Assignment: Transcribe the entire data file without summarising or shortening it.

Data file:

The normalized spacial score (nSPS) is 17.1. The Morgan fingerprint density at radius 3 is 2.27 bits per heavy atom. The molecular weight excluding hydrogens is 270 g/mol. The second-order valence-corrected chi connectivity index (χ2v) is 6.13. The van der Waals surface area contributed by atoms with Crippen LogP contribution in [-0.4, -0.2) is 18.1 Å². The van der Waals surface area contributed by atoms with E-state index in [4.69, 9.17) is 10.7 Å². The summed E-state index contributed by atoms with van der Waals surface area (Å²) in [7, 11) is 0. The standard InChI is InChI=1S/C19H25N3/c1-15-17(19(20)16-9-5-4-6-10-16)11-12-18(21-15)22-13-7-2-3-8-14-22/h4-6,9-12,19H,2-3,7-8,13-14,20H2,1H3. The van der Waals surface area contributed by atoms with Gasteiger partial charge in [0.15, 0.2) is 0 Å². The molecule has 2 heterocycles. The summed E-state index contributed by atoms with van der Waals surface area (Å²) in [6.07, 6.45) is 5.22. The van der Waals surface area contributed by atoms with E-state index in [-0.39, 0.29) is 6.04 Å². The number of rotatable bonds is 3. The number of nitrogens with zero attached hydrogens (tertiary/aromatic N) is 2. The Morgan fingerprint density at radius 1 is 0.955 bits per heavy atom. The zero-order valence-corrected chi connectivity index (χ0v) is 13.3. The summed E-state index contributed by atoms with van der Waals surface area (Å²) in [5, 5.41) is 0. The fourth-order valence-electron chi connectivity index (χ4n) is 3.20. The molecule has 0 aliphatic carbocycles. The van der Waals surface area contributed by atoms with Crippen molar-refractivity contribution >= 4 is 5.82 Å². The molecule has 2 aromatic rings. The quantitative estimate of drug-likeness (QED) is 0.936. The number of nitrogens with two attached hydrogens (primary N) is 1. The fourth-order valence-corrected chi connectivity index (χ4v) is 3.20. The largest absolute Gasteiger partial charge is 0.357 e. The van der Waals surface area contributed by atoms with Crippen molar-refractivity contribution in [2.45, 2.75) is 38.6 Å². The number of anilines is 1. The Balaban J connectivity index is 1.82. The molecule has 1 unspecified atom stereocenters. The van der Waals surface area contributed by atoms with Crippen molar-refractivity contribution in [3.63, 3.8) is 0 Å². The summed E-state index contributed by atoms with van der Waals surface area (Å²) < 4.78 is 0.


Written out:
The normalized spacial score (nSPS) is 17.1. The Morgan fingerprint density at radius 3 is 2.27 bits per heavy atom. The molecular weight excluding hydrogens is 270 g/mol. The second-order valence-corrected chi connectivity index (χ2v) is 6.13. The van der Waals surface area contributed by atoms with Crippen LogP contribution in [-0.4, -0.2) is 18.1 Å². The van der Waals surface area contributed by atoms with E-state index in [4.69, 9.17) is 10.7 Å². The summed E-state index contributed by atoms with van der Waals surface area (Å²) in [7, 11) is 0. The standard InChI is InChI=1S/C19H25N3/c1-15-17(19(20)16-9-5-4-6-10-16)11-12-18(21-15)22-13-7-2-3-8-14-22/h4-6,9-12,19H,2-3,7-8,13-14,20H2,1H3. The van der Waals surface area contributed by atoms with Gasteiger partial charge in [0.15, 0.2) is 0 Å². The molecule has 2 heterocycles. The summed E-state index contributed by atoms with van der Waals surface area (Å²) in [6.07, 6.45) is 5.22. The van der Waals surface area contributed by atoms with E-state index in [-0.39, 0.29) is 6.04 Å². The number of rotatable bonds is 3. The number of nitrogens with zero attached hydrogens (tertiary/aromatic N) is 2. The Morgan fingerprint density at radius 1 is 0.955 bits per heavy atom. The zero-order valence-corrected chi connectivity index (χ0v) is 13.3. The summed E-state index contributed by atoms with van der Waals surface area (Å²) in [5, 5.41) is 0. The fourth-order valence-electron chi connectivity index (χ4n) is 3.20. The molecule has 0 aliphatic carbocycles. The van der Waals surface area contributed by atoms with Crippen molar-refractivity contribution >= 4 is 5.82 Å². The molecule has 2 aromatic rings. The quantitative estimate of drug-likeness (QED) is 0.936. The number of nitrogens with two attached hydrogens (primary N) is 1. The fourth-order valence-corrected chi connectivity index (χ4v) is 3.20. The largest absolute Gasteiger partial charge is 0.357 e. The van der Waals surface area contributed by atoms with Crippen molar-refractivity contribution in [2.45, 2.75) is 38.6 Å². The number of anilines is 1. The Balaban J connectivity index is 1.82. The molecule has 1 unspecified atom stereocenters. The van der Waals surface area contributed by atoms with Crippen molar-refractivity contribution in [3.63, 3.8) is 0 Å². The summed E-state index contributed by atoms with van der Waals surface area (Å²) < 4.78 is 0.